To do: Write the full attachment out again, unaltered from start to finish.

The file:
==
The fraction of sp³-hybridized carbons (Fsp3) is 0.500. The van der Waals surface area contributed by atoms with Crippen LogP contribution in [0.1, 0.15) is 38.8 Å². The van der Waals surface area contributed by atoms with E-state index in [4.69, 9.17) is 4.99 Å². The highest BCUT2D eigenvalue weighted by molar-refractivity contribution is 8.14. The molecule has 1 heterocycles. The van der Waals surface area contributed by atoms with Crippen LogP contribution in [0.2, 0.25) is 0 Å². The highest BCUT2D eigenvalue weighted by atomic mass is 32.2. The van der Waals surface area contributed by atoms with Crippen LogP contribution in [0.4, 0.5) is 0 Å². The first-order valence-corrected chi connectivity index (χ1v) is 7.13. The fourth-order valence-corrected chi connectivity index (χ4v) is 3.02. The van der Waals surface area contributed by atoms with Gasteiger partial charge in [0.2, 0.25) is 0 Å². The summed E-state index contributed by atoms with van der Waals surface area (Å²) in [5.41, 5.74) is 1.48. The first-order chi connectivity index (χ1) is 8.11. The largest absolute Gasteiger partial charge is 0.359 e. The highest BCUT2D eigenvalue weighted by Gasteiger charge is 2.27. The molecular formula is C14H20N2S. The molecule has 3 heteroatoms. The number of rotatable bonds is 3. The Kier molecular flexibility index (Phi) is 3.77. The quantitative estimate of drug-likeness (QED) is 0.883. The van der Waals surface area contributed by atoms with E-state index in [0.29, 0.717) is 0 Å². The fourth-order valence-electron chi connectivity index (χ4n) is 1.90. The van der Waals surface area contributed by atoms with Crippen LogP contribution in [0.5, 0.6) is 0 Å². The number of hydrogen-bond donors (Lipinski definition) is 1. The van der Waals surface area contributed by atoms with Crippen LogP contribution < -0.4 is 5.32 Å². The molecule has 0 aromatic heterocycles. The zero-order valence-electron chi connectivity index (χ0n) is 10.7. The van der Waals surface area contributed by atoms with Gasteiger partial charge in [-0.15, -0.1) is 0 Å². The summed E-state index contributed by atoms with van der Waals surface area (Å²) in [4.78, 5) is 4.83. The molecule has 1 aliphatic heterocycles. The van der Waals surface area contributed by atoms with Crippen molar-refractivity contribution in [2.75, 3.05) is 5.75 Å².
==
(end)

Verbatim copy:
The fraction of sp³-hybridized carbons (Fsp3) is 0.500. The van der Waals surface area contributed by atoms with Crippen LogP contribution in [0.1, 0.15) is 38.8 Å². The van der Waals surface area contributed by atoms with E-state index in [4.69, 9.17) is 4.99 Å². The highest BCUT2D eigenvalue weighted by molar-refractivity contribution is 8.14. The molecule has 1 heterocycles. The van der Waals surface area contributed by atoms with Crippen LogP contribution in [0.2, 0.25) is 0 Å². The highest BCUT2D eigenvalue weighted by atomic mass is 32.2. The van der Waals surface area contributed by atoms with Crippen LogP contribution in [0.4, 0.5) is 0 Å². The first-order valence-corrected chi connectivity index (χ1v) is 7.13. The fourth-order valence-corrected chi connectivity index (χ4v) is 3.02. The van der Waals surface area contributed by atoms with Gasteiger partial charge in [0.2, 0.25) is 0 Å². The summed E-state index contributed by atoms with van der Waals surface area (Å²) in [5.41, 5.74) is 1.48. The first-order chi connectivity index (χ1) is 8.11. The largest absolute Gasteiger partial charge is 0.359 e. The highest BCUT2D eigenvalue weighted by Gasteiger charge is 2.27. The molecular formula is C14H20N2S. The molecule has 3 heteroatoms. The number of rotatable bonds is 3. The Kier molecular flexibility index (Phi) is 3.77. The quantitative estimate of drug-likeness (QED) is 0.883. The van der Waals surface area contributed by atoms with E-state index in [0.29, 0.717) is 0 Å². The fourth-order valence-electron chi connectivity index (χ4n) is 1.90. The van der Waals surface area contributed by atoms with Crippen LogP contribution in [0.5, 0.6) is 0 Å². The number of hydrogen-bond donors (Lipinski definition) is 1. The van der Waals surface area contributed by atoms with Crippen LogP contribution < -0.4 is 5.32 Å². The molecule has 0 aromatic heterocycles. The zero-order valence-electron chi connectivity index (χ0n) is 10.7. The van der Waals surface area contributed by atoms with Gasteiger partial charge in [-0.15, -0.1) is 0 Å². The summed E-state index contributed by atoms with van der Waals surface area (Å²) in [4.78, 5) is 4.83. The molecule has 1 aliphatic heterocycles. The van der Waals surface area contributed by atoms with Crippen molar-refractivity contribution in [2.75, 3.05) is 5.75 Å².